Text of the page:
James Wolcott is a columnist for Vanity Fair. (October 2018)


Superman’s Feet of Clay

Jim Brown, 1983

Jim Brown: Last Man Standing

by Dave Zirin
The title of Dave Zirin’s Jim Brown: Last Man Standing strikes a chord of valedictory tribute to a bronze idol embodying an era and an ethos soon to pass into history and gladiator lore. It’s partly that—how could it not be?—but Last Man Standing is not some jock aria or nostalgia trip. Zirin isn’t that kind of journalist. He utilizes a larger analytical toolkit. An NFL hall of famer, Hollywood star, and radical political activist, Brown represents a black pillar of lifelong achievement who has always cleaved to his convictions, but he’s also a questionable figure who’s never had to face the music, and by music I mean a #MeToo reckoning. Zirin wants to hasten the reckoning before Brown runs out the clock.

The Man Who Wanted Everything

Sticky Fingers: The Life and Times of Jann Wenner and Rolling Stone Magazine

by Joe Hagan
The first issue of Rolling Stone to bop me between the eyes at the newsstand bore a black border on the cover. It framed an obituary portrait of the guitarist Jimi Hendrix, the quantum mechanic of psychedelic rock, who had died of an overdose of barbiturates or sleeping pills at the age of twenty-seven, an early extinguishing more befitting a Romantic poet. The next issue of Rolling Stone also carried a black border, this one memorializing the blues rocker Janis Joplin, the queen of husky catarrh, whose death mirrored Hendrix’s: overdose at age twenty-seven. It was 1970, and a scant three years after the Summer of Love the counterculture was filling the coffins.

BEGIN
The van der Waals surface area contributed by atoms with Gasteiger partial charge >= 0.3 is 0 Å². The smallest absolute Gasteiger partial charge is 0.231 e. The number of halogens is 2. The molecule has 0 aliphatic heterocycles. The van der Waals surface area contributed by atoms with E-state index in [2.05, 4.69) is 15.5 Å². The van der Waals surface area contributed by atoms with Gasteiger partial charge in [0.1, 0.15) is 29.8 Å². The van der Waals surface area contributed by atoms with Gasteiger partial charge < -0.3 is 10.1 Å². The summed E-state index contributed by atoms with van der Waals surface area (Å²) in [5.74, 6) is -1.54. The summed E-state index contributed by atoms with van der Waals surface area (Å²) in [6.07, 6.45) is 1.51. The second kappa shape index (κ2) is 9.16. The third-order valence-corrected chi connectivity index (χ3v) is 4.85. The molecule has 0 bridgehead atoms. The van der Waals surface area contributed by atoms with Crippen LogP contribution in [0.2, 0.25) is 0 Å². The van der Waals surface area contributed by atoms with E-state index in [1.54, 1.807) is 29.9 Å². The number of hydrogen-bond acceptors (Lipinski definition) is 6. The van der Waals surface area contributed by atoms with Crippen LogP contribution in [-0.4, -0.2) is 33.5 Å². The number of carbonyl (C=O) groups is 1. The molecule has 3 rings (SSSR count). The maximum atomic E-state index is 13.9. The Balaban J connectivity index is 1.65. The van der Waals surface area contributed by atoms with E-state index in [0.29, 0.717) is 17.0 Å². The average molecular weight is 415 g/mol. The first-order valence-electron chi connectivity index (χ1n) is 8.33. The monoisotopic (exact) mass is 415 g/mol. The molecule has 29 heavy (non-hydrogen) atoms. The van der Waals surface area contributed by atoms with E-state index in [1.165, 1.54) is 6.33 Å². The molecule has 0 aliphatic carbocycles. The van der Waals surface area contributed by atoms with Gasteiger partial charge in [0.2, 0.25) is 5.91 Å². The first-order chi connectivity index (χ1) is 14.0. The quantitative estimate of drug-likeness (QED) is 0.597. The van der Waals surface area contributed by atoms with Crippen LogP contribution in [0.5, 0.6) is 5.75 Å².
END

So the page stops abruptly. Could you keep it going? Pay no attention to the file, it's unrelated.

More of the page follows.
Southern Discomfort

Captain Maximus

by Barry Hannah

Lives of the Saints

by Nancy Lemann
After the coyote calls of Ray and The Tennis Handsome, Barry Hannah is carrying a more mellow tune in his new collection of stories, Captain Maximus. He seems to be bent over Wallace Stevens’s blue guitar, admiring his hands of rough leather as they strike “his living hi and ho.” …

Honest Floozies

Symphony for the Devil: The Rolling Stones Story

by Philip Norman

Dance with the Devil: The Rolling Stones and Their Times

by Stanley Booth
For two decades the Rolling Stones have sprawled across the sofa, bored and surly, their laps warmed by debutantes and groupies, their bloodstreams roughed up with drugs. If the Beatles have been embossed in legend as the merry ambassadors of Mod (brushed bangs and boot shine), the Stones have been …

The Secret Sharers

The Little Drummer Girl

by John le Carré
With The Little Drummer Girl, John le Carré has thrown off his winter cloak and let his limbs flex. Unlike the Smiley novels, which have a burrowing, circumspect determination, The Little Drummer Girl doesn’t read as if it were written with mittens. The book feels as if it were dashed …

Tom Wolfe’s Greatest Hits

The Purple Decades: A Reader

by Tom Wolfe
Not since Garry Wills uncorked his rather fanciful notions on the origins of the cold war in the opening pages of Lillian Hellman’s Scoundrel Time has a book been so fatefully torpedoed by its own introduction. Subtitled “A Reader,” The Purple Decades presents an ample selection of Tom Wolfe’s writings …


Edie: An American Biography

by Jean Stein, edited with George Plimpton
For a brief spell in the mid-Sixties, Edie Sedgwick was the debutante princess of piss-elegance, an Andy Warhol “superstar” whose fashion trademark was a snowy white mink draped over a dimestore t-shirt. Edie was always abuzz with debbie enthusiasm—as Warhol himself put it, even when she was asleep, her hands …

Straw Dogs

Virginie: Her Two Lives

by John Hawkes

Sabbatical: A Romance

by John Barth
When Lao-tse wrote that “the sage is ruthless and treats the people as straw dogs,” he provided an epigraph for the cruel frivolities of John Hawkes’s and John Barth’s latest fiction, in which the hapless characters are raped, carved up, burned with cigarettes, bestialized. Characteristically, Hawkes’s novel is a solemn, …